At the same time she served as Admissions Director of the Philippine Region. In that capacity she worked with the Filipina women who were interested in entering the novitiate there. Her joyous and open spirit was appreciated by all the women she met. She maintained a special interest in the Filipina Sisters over the years. She loved to listen to younger Sisters talk about their ministries. “I feel I am part of all they are doing”, she said one day.

Wherever Sister Bridgettine went she gave herself completely to the people. She loved the children at Maui, the gentle soft spoken  Ceylonese women, and the many Filipinos she met and worked with over the years. She made many friends who have never forgotten her and who will surely miss her.

She shared the same love and loyalty with her Maryknoll Community. We, as well as her family and other friends, can echo the words of the book of Wisdom: “One who has wisdom is steadfast, dependable and imperturbable.” Sister Bridgettine was such a woman. One bit of wisdom she articulated was: “Never let yourself become bitter, for bitterness is a heavy burden to carry late into old age.” She not only said it, but lived it.

Her last years in the Philippines, 1972-1976, were years of special transition for the Region. Once again her faith, strength, and courage were there when they were most needed. Sister was invariably open, cooperative and supportive as new ministries and life styles emerged. She had a certain peace and tranquility, born of a deep faith in God’s Providence which allowed her to trust and to let go. In 1976 as her health became increasingly fragile, she bravely made the decision to return to the United States.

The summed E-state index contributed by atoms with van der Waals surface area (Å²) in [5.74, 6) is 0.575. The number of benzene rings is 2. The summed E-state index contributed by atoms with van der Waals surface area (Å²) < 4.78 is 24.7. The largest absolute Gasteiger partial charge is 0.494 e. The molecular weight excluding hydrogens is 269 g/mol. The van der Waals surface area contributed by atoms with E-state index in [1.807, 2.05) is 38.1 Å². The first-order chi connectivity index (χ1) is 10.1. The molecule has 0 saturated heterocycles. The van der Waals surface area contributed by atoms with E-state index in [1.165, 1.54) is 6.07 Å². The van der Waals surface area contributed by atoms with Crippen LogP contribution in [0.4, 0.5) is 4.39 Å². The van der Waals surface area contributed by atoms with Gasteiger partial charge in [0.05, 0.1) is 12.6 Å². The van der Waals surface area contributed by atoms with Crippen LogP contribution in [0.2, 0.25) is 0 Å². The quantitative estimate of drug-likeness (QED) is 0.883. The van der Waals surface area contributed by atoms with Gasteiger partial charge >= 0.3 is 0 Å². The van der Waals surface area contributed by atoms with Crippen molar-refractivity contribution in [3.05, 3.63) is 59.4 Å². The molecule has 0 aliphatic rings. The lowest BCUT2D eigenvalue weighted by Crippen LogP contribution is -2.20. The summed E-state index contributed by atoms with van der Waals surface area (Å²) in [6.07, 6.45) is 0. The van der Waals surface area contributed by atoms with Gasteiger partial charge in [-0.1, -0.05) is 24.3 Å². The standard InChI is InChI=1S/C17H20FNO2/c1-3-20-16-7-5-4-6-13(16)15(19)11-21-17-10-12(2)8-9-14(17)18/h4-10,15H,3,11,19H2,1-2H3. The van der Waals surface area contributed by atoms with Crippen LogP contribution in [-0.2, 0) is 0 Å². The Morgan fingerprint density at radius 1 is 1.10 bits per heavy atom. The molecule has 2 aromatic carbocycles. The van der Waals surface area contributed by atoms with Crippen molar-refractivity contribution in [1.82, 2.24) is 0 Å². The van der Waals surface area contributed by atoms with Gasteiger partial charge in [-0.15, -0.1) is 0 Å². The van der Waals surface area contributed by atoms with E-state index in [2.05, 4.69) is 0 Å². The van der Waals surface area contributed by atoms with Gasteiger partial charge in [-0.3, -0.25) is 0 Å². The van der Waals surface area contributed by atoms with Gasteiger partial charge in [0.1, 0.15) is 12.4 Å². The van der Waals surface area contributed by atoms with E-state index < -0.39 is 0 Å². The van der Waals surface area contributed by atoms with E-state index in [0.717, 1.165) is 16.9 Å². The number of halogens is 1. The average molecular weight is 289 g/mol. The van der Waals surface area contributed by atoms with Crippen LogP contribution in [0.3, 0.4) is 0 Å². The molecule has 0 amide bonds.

Sister always maintained close ties with her family whom she loved deeply. Monrovia, California was her choice for retirement so that she could be closer to them. Frequent telephone conversations meant much to her and to the family.

In the past few months, although she tried to maintain her independence, it became evident that Sister needed more care than was available at Monrovia. Again, she made her quiet “fiat” and happily came to the Nursing Home at Maryknoll, where she spent her last three weeks. Here, as everywhere else she had served, her buoyant and joyous spirit was evident; her serenity, her acceptance of the burden of long years of ill health, her deep gratitude for all of us, for her family, her friends, and all who have helped and cared for her over the years – all this showed in her face. When God called her she was ready.

We extend to Sister Bridgettine’s devoted brother, Tony, the other members of her family and her faithful friends, our prayerful sympathy. While together we pray for her, we know that from the fullness of her new life now with God, Sister Mary Bridgettine will intercede for all of us.

The celebrants of the Mass of the Resurrection being offered this morning for Sister Mary Bridgettine are Maryknoll Fathers John Rich and Don McQuade.